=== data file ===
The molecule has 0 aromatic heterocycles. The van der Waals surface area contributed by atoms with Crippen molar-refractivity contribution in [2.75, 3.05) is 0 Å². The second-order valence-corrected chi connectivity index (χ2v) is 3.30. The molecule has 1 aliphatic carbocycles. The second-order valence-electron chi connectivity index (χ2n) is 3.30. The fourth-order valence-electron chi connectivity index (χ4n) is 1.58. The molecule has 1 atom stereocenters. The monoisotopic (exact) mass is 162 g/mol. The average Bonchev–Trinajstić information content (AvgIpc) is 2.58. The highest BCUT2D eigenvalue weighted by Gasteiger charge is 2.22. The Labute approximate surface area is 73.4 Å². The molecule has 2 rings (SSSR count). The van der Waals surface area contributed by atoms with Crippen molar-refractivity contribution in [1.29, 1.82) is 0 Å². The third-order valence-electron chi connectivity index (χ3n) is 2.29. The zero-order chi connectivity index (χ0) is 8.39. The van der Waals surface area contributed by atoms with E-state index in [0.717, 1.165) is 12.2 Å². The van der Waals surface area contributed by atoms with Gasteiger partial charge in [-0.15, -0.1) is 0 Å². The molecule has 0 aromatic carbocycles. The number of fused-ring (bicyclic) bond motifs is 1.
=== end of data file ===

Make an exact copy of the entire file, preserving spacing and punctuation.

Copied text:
The molecule has 0 aromatic heterocycles. The van der Waals surface area contributed by atoms with Crippen molar-refractivity contribution in [2.75, 3.05) is 0 Å². The second-order valence-corrected chi connectivity index (χ2v) is 3.30. The molecule has 1 aliphatic carbocycles. The second-order valence-electron chi connectivity index (χ2n) is 3.30. The fourth-order valence-electron chi connectivity index (χ4n) is 1.58. The molecule has 1 atom stereocenters. The monoisotopic (exact) mass is 162 g/mol. The average Bonchev–Trinajstić information content (AvgIpc) is 2.58. The highest BCUT2D eigenvalue weighted by Gasteiger charge is 2.22. The Labute approximate surface area is 73.4 Å². The molecule has 2 rings (SSSR count). The van der Waals surface area contributed by atoms with Crippen molar-refractivity contribution in [1.29, 1.82) is 0 Å². The third-order valence-electron chi connectivity index (χ3n) is 2.29. The zero-order chi connectivity index (χ0) is 8.39. The van der Waals surface area contributed by atoms with E-state index in [0.717, 1.165) is 12.2 Å². The van der Waals surface area contributed by atoms with Gasteiger partial charge in [-0.15, -0.1) is 0 Å². The molecule has 0 aromatic carbocycles. The number of fused-ring (bicyclic) bond motifs is 1.